The Indian state-owned International Coal Ventures Ltd (ICVL) intends to invest 500 million US dollars over the next three years in logistics and infrastructure for the coal assets in Mozambique which it purchased recently from the Anglo-Australian company Rio Tinto.
According to a senior ICVL official cited in the Indian press, ICVL is also looking to appoint “a full-time official with rich experience in coal mining to head the operation of the Mozambique mines to turn them into a profitable venture”.
“There are logistic issues. At this point of time it (mining operations) is making cash losses. There are about one billion tonnes of coal reserves available. It needs another 500 million dollars in the next two to three years. It is a very good strategic investment,” the unnamed official said.
ICVL acquired three concessions from Rio Tinto – its 65 per cent stake in the Benga open cast coal mine, and the Zambeze and Tete East projects, all in Tete province. Of these, only Benga is in production. If Zambeze and Tete East are included, the total coal reserves now controlled by ICVL amount to 2.6 billion tonnes.
Benga is currently mining five million tonnes of coal a year, and ICVL’s immediate goal is to push production up to 12 million tonnes a year.
The Riversdale purchase was one of several acquisitions which went sour, and forced Rio Tinto to write down its assets by a gigantic 14 billion dollars, leading to the resignation of the Rio Tinto Chief Executive, Tom Albanese.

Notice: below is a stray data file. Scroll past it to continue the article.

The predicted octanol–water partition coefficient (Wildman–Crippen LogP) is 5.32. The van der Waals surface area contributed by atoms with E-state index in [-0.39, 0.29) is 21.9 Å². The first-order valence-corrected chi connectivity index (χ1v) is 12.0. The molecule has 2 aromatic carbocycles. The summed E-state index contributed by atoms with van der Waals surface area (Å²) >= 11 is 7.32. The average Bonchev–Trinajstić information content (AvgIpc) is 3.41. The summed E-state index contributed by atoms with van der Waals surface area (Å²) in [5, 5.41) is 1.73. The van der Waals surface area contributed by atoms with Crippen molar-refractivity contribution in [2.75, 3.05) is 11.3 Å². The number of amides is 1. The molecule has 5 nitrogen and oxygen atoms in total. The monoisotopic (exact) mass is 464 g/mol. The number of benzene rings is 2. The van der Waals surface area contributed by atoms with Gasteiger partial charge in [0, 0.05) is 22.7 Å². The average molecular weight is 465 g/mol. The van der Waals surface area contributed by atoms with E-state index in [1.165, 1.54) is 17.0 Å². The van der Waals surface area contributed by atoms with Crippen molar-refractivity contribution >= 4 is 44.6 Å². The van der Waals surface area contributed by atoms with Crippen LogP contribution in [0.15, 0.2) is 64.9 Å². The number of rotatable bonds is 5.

The largest slice of the write-down was three billion dollars on the coal assets in Mozambique, which seem to have been wildly overvalued. Logistical headaches, the collapse of the price of coal, and a reassessment of recoverable resources all led Rio Tinto to cut its losses and sell off the coal assets to ICVL.
ICVL is a joint venture between five Indian state owned concerns, namely the Steel Authority of India Ltd, Coal India Ltd, Rashtriya Ispat Nigam Ltd, NTPC Ltd and NMDC Ltd. It was set up to acquire coal assets abroad, in order to guarantee secure supplies of coking coal for the Indian steel industry.
With a guaranteed market in India for the foreseeable future, fluctuations in the world market price of coal are not such a problem for ICVL as they were for Rio Tinto.
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